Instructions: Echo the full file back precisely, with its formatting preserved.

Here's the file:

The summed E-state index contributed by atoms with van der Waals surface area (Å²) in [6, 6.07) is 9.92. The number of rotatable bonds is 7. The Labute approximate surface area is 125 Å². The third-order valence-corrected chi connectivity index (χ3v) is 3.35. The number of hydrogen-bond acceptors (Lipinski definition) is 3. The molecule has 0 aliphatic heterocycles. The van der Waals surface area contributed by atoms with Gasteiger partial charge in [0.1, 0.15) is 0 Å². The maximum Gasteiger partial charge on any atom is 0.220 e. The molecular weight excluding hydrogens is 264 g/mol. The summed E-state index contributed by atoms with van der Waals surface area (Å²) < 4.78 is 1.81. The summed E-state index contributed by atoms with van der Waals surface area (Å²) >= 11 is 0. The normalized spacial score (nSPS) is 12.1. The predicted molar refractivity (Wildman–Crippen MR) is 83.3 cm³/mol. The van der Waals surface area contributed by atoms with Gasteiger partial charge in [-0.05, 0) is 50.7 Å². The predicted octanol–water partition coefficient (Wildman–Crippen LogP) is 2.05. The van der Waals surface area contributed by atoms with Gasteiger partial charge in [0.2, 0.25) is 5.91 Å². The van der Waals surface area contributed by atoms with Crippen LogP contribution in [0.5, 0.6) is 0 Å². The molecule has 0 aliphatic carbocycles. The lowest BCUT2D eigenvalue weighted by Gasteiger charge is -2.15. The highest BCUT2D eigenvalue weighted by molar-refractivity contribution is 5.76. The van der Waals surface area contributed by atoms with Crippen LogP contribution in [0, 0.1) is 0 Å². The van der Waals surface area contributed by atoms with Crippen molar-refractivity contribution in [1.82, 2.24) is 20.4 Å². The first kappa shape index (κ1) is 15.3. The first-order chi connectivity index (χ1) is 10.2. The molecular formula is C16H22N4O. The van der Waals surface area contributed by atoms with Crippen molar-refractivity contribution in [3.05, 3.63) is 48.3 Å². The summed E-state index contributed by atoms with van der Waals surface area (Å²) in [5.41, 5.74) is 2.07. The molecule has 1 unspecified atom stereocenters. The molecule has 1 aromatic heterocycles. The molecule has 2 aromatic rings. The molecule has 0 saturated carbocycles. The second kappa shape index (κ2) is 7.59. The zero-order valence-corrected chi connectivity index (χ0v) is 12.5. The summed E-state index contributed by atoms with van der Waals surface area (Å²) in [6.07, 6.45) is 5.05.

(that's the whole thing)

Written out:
The summed E-state index contributed by atoms with van der Waals surface area (Å²) in [6, 6.07) is 9.92. The number of rotatable bonds is 7. The Labute approximate surface area is 125 Å². The third-order valence-corrected chi connectivity index (χ3v) is 3.35. The number of hydrogen-bond acceptors (Lipinski definition) is 3. The molecule has 0 aliphatic heterocycles. The van der Waals surface area contributed by atoms with Gasteiger partial charge in [0.1, 0.15) is 0 Å². The maximum Gasteiger partial charge on any atom is 0.220 e. The molecular weight excluding hydrogens is 264 g/mol. The summed E-state index contributed by atoms with van der Waals surface area (Å²) < 4.78 is 1.81. The summed E-state index contributed by atoms with van der Waals surface area (Å²) >= 11 is 0. The normalized spacial score (nSPS) is 12.1. The predicted molar refractivity (Wildman–Crippen MR) is 83.3 cm³/mol. The van der Waals surface area contributed by atoms with Gasteiger partial charge in [-0.05, 0) is 50.7 Å². The predicted octanol–water partition coefficient (Wildman–Crippen LogP) is 2.05. The van der Waals surface area contributed by atoms with Gasteiger partial charge in [0.2, 0.25) is 5.91 Å². The van der Waals surface area contributed by atoms with Crippen LogP contribution in [0.5, 0.6) is 0 Å². The molecule has 0 aliphatic carbocycles. The lowest BCUT2D eigenvalue weighted by Gasteiger charge is -2.15. The highest BCUT2D eigenvalue weighted by molar-refractivity contribution is 5.76. The van der Waals surface area contributed by atoms with Crippen LogP contribution in [0, 0.1) is 0 Å². The van der Waals surface area contributed by atoms with Crippen molar-refractivity contribution in [1.82, 2.24) is 20.4 Å². The first kappa shape index (κ1) is 15.3. The first-order chi connectivity index (χ1) is 10.2. The molecular formula is C16H22N4O. The van der Waals surface area contributed by atoms with Crippen molar-refractivity contribution in [3.05, 3.63) is 48.3 Å². The summed E-state index contributed by atoms with van der Waals surface area (Å²) in [5.41, 5.74) is 2.07. The molecule has 1 unspecified atom stereocenters. The molecule has 1 aromatic heterocycles. The molecule has 2 aromatic rings. The molecule has 0 saturated carbocycles. The second kappa shape index (κ2) is 7.59. The zero-order valence-corrected chi connectivity index (χ0v) is 12.5. The summed E-state index contributed by atoms with van der Waals surface area (Å²) in [6.07, 6.45) is 5.05.